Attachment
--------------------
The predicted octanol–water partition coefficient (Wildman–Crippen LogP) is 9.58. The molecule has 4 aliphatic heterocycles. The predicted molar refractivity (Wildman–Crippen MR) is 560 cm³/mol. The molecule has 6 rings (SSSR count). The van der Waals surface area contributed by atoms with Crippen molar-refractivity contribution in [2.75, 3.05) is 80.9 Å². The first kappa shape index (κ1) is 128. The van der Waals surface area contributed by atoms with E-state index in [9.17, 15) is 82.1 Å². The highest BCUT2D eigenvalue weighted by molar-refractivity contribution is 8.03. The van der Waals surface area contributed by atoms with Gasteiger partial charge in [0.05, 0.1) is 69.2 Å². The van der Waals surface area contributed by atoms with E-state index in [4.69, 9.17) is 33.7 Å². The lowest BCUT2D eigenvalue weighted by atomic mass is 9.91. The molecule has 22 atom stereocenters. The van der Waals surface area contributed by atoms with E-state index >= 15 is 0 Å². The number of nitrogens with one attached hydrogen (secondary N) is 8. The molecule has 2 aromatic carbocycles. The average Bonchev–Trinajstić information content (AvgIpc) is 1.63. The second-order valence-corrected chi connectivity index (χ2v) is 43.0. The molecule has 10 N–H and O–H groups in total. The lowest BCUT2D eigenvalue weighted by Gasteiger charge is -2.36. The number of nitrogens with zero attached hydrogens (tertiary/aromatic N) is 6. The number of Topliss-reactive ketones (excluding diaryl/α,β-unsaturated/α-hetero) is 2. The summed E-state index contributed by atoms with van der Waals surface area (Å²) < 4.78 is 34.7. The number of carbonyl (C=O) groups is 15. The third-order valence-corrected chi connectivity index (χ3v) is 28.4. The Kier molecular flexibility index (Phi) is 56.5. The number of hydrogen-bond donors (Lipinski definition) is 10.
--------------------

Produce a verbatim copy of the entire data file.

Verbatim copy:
The predicted octanol–water partition coefficient (Wildman–Crippen LogP) is 9.58. The molecule has 4 aliphatic heterocycles. The predicted molar refractivity (Wildman–Crippen MR) is 560 cm³/mol. The molecule has 6 rings (SSSR count). The van der Waals surface area contributed by atoms with Crippen molar-refractivity contribution in [2.75, 3.05) is 80.9 Å². The first kappa shape index (κ1) is 128. The van der Waals surface area contributed by atoms with E-state index in [9.17, 15) is 82.1 Å². The highest BCUT2D eigenvalue weighted by molar-refractivity contribution is 8.03. The van der Waals surface area contributed by atoms with Gasteiger partial charge in [0.05, 0.1) is 69.2 Å². The van der Waals surface area contributed by atoms with E-state index in [4.69, 9.17) is 33.7 Å². The lowest BCUT2D eigenvalue weighted by atomic mass is 9.91. The molecule has 22 atom stereocenters. The van der Waals surface area contributed by atoms with E-state index >= 15 is 0 Å². The number of nitrogens with one attached hydrogen (secondary N) is 8. The molecule has 2 aromatic carbocycles. The average Bonchev–Trinajstić information content (AvgIpc) is 1.63. The second-order valence-corrected chi connectivity index (χ2v) is 43.0. The molecule has 10 N–H and O–H groups in total. The lowest BCUT2D eigenvalue weighted by Gasteiger charge is -2.36. The number of nitrogens with zero attached hydrogens (tertiary/aromatic N) is 6. The number of Topliss-reactive ketones (excluding diaryl/α,β-unsaturated/α-hetero) is 2. The summed E-state index contributed by atoms with van der Waals surface area (Å²) < 4.78 is 34.7. The number of carbonyl (C=O) groups is 15. The third-order valence-corrected chi connectivity index (χ3v) is 28.4. The Kier molecular flexibility index (Phi) is 56.5. The number of hydrogen-bond donors (Lipinski definition) is 10.